An overview of Vertebrate Demography

Jean-Dominique Lebreton (June 24, 2013)

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Abstract

The 7 traditional classes of Vertebrates (3 classes of Fish, Birds, Mammals, Reptiles and Amphibians) encompass around 64 000 species and are by far the best known animal group from a demographic point of view. After having briefly recalled the reasons for the abundance and quality of the demographic information available on Vertebrates, I will review this information, covering the following salient features:




  1. Most vertebrates have a discrete life cycle, with a seasonal or nearly seasonal sexual reproduction, and primarily age-dependent variation in demographic traits.

  2. The demographic differences among Vertebrates can naturally be ordered on a "slow- fast gradient" best measured by generation time. From short-lived rodents to cetaceans or sea turtles, the change in generation time is at least 300-fold.

  3. This variation is strongly linked in an allometric fashion to body weight within groups of species sharing a common general body "ground design", with major differences among groups (e.g., Chiroptera - Bats- vs Rodents; Anseriforms - Ducks, Geese and Swans- vs Procellariiforms (Albatross and related seabirds).

  4. In relation with the allocation of energetic resources, maximum population growth rate is inversely related to generation time, the longest lived species having thus the smallest maximum growth rate, and as a consequence, the smallest resilience to extra sources of mortality. Together with behavioral and physio-energetic features, this demographic sensitivity induces a genuine "malediction of long-lived species" in face of human activities, with many different illustrations, including the overfishing of stocks of large fish. It is particularly striking that the 5 species of Hominids beside Man are classified as "endangered" by the International Union for Conservation of Nature (IUCN). Over the last 5 centuries, more than one species of Vertebrate got extinct each year.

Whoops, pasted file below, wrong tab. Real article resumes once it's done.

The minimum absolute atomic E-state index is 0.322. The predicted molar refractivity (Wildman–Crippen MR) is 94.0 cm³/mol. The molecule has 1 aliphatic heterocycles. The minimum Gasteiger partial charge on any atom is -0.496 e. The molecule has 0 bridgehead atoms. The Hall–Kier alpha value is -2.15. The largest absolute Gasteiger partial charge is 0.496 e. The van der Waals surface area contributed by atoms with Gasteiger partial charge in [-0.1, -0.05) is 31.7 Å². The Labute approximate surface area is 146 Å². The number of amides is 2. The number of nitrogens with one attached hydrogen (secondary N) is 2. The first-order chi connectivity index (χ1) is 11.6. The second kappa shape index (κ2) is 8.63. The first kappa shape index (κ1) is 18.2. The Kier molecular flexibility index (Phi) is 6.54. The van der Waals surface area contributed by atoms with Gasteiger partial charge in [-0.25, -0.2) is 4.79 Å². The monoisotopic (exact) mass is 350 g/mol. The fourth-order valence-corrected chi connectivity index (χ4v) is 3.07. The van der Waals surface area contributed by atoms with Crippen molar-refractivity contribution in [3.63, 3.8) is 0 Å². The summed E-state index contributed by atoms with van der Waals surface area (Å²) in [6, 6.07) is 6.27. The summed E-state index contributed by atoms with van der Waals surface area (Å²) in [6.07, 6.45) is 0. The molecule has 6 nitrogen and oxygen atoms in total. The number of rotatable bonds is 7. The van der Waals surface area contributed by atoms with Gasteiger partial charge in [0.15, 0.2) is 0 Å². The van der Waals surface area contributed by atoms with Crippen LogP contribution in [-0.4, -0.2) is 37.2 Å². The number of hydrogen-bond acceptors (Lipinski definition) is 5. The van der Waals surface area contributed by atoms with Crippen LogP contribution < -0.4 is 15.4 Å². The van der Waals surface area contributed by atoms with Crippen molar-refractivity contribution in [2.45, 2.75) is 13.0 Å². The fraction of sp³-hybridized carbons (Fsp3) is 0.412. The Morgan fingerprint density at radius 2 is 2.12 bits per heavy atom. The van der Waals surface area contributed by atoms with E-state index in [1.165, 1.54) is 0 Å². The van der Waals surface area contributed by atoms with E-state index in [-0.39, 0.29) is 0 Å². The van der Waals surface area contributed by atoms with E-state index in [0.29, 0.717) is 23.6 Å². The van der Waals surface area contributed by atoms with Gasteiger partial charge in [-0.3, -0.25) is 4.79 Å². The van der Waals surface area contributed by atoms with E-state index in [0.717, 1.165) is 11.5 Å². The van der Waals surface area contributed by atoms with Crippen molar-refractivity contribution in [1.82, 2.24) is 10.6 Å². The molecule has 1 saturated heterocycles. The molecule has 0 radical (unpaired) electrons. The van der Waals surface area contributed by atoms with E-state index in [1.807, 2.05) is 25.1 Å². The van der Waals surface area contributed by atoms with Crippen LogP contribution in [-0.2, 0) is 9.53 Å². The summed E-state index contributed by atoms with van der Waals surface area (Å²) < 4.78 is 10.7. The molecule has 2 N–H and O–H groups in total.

5. Besides the dominant role of age, demographic heterogeneity within age classes has been shown as to be present in a growing number of Vertebrate species and may be quite general.

  6. Dispersal patterns are less widely known, but clearly show a prominent role of dispersal between birth and first reproduction, with a stronger dispersion of males or females, depending mostly on the class of Vertebrates considered.


I discuss implications of these demographic characteristics of Vertebrate in a changing world, in particular in relation with climate change and the fragmentation of habitats.